Directors may be in contravention of their duties under the Corporations Act 2001 (Cth) where they participate in actions of foreign bribery, and this can lead to civil penalties. In Australian Securities and Investments Commission v Ingleby [2013] VSCA 49, the Victorian Court of Appeal criticised an agreed statement of facts relied upon by ASIC and AWB Ltd’s former CFO, in the context of an appeal by ASIC against a reduced sentence imposed on the CFO. This arose out of AWB Ltd’s wheat trade with Iraq and misuse by AWB Ltd of the Oil-for-Food program administered by the United Nations. The Court reinstated the original fine and period of disqualification, but commented that the penalty might have been higher if proper determination had taken place.

AFP Panel of Experts

The Australian Federal Police has established a Foreign Bribery Panel of Experts, which comprises AFP officers said to have experience in foreign bribery investigations, following criticism from the OECD during the Phase 3 Review in late 2012. This demonstrates the increasing trend of the AFP to deal with allegations of foreign bribery seriously.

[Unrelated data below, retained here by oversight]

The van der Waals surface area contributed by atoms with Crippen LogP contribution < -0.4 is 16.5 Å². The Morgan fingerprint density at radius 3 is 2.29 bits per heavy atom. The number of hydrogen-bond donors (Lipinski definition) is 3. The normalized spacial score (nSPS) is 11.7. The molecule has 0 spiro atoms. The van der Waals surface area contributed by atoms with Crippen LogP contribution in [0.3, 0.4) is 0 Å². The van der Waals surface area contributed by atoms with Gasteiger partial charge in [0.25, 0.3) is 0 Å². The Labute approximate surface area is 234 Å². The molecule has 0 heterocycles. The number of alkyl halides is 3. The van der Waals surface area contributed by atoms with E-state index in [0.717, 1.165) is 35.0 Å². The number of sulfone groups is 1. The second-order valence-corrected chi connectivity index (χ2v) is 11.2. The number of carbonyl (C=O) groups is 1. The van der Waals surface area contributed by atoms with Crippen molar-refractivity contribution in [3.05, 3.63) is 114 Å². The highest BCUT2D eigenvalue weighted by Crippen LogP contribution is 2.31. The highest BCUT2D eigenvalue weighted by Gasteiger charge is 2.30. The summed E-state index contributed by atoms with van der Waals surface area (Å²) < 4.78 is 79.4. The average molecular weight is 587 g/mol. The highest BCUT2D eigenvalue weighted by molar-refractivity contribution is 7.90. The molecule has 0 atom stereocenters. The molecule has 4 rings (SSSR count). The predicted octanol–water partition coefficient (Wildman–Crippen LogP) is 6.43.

Best Practices

The following is a non-exhaustive list of steps which Australian companies should consider in order to comply with their obligations under Australian, UK, and US legislation.

  1. Review internal controls and policies and consider whether they provide the company with sufficient protection under the various regimes in light of the nature and reach of the company’s businesses and business activities.
  2. Establish a thorough and effective compliance program. As a minimum this will require the company to prepare and implement a written policy against violating Australian legislation, and any other relevant anti-corruption laws. Education of employees, at all levels of seniority, along with contractors will be essential: in person training should be organised at regular intervals. In addition to preparing an anti-corruption policy, this will need to be implemented, and the company may need to do this by developing a system of procedures and standards, along with a means to monitor these on an ongoing basis. The company should ensure that those acting on its behalf or with whom the company has business relationships should also be informed of the procedures and policies (for example, agents and joint venture partners).
  3. Establish a reporting policy.
  4. Consider preparing standard clauses to be used in contracts with employees, business partners and agents.
  5. Test the policies and procedures for effectiveness.
  6. The types of controls, policies, and procedures which may need to be implemented will depend on the nature of the company’s business.

For more information, please contact James Donoghue, Partner, on +61 (0)8 9422 4705 or Research by Nicholas Kazaz.

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John Court
Global Director of Information Technology